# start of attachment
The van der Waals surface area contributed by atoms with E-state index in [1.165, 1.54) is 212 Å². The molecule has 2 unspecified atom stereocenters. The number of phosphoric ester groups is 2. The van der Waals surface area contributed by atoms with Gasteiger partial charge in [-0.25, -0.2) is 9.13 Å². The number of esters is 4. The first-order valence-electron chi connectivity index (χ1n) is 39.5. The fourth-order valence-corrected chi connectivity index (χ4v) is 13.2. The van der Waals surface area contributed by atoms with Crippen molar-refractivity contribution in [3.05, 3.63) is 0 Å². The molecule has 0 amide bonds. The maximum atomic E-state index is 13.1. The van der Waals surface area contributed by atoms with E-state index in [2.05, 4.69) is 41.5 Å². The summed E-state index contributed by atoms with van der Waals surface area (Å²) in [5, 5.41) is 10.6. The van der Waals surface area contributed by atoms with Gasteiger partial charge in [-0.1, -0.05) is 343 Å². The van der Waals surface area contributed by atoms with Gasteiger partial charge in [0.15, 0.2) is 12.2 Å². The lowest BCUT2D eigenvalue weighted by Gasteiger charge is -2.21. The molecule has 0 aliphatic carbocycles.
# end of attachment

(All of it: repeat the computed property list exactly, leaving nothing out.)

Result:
The van der Waals surface area contributed by atoms with E-state index in [1.165, 1.54) is 212 Å². The molecule has 2 unspecified atom stereocenters. The number of phosphoric ester groups is 2. The van der Waals surface area contributed by atoms with Gasteiger partial charge in [-0.25, -0.2) is 9.13 Å². The number of esters is 4. The first-order valence-electron chi connectivity index (χ1n) is 39.5. The fourth-order valence-corrected chi connectivity index (χ4v) is 13.2. The van der Waals surface area contributed by atoms with Crippen molar-refractivity contribution in [3.05, 3.63) is 0 Å². The molecule has 0 amide bonds. The maximum atomic E-state index is 13.1. The van der Waals surface area contributed by atoms with E-state index in [2.05, 4.69) is 41.5 Å². The summed E-state index contributed by atoms with van der Waals surface area (Å²) in [5, 5.41) is 10.6. The van der Waals surface area contributed by atoms with Gasteiger partial charge in [-0.1, -0.05) is 343 Å². The van der Waals surface area contributed by atoms with Gasteiger partial charge in [0.15, 0.2) is 12.2 Å². The lowest BCUT2D eigenvalue weighted by Gasteiger charge is -2.21. The molecule has 0 aliphatic carbocycles.